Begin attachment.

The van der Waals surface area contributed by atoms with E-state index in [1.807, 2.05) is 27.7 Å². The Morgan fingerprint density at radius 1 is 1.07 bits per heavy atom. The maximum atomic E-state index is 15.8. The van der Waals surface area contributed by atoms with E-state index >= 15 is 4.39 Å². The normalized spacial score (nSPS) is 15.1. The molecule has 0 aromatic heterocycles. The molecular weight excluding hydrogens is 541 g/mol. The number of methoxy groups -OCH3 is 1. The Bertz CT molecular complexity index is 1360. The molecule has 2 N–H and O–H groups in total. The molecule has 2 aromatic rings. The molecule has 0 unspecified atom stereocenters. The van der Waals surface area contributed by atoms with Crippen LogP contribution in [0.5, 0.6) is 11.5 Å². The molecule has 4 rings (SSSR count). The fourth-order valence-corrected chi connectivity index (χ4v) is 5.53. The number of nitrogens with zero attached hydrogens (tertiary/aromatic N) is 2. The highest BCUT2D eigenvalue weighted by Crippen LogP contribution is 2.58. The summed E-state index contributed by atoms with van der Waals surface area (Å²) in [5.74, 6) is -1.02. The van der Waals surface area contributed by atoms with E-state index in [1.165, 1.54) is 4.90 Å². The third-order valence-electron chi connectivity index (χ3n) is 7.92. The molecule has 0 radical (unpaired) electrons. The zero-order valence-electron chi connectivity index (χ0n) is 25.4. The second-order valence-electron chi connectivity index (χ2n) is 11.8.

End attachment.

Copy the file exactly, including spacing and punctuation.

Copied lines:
The van der Waals surface area contributed by atoms with E-state index in [1.807, 2.05) is 27.7 Å². The Morgan fingerprint density at radius 1 is 1.07 bits per heavy atom. The maximum atomic E-state index is 15.8. The van der Waals surface area contributed by atoms with E-state index >= 15 is 4.39 Å². The normalized spacial score (nSPS) is 15.1. The molecule has 0 aromatic heterocycles. The molecular weight excluding hydrogens is 541 g/mol. The number of methoxy groups -OCH3 is 1. The Bertz CT molecular complexity index is 1360. The molecule has 2 N–H and O–H groups in total. The molecule has 2 aromatic rings. The molecule has 0 unspecified atom stereocenters. The van der Waals surface area contributed by atoms with Crippen LogP contribution in [0.5, 0.6) is 11.5 Å². The molecule has 4 rings (SSSR count). The fourth-order valence-corrected chi connectivity index (χ4v) is 5.53. The number of nitrogens with zero attached hydrogens (tertiary/aromatic N) is 2. The highest BCUT2D eigenvalue weighted by Crippen LogP contribution is 2.58. The summed E-state index contributed by atoms with van der Waals surface area (Å²) in [5.74, 6) is -1.02. The van der Waals surface area contributed by atoms with E-state index in [1.165, 1.54) is 4.90 Å². The third-order valence-electron chi connectivity index (χ3n) is 7.92. The molecule has 0 radical (unpaired) electrons. The zero-order valence-electron chi connectivity index (χ0n) is 25.4. The second-order valence-electron chi connectivity index (χ2n) is 11.8.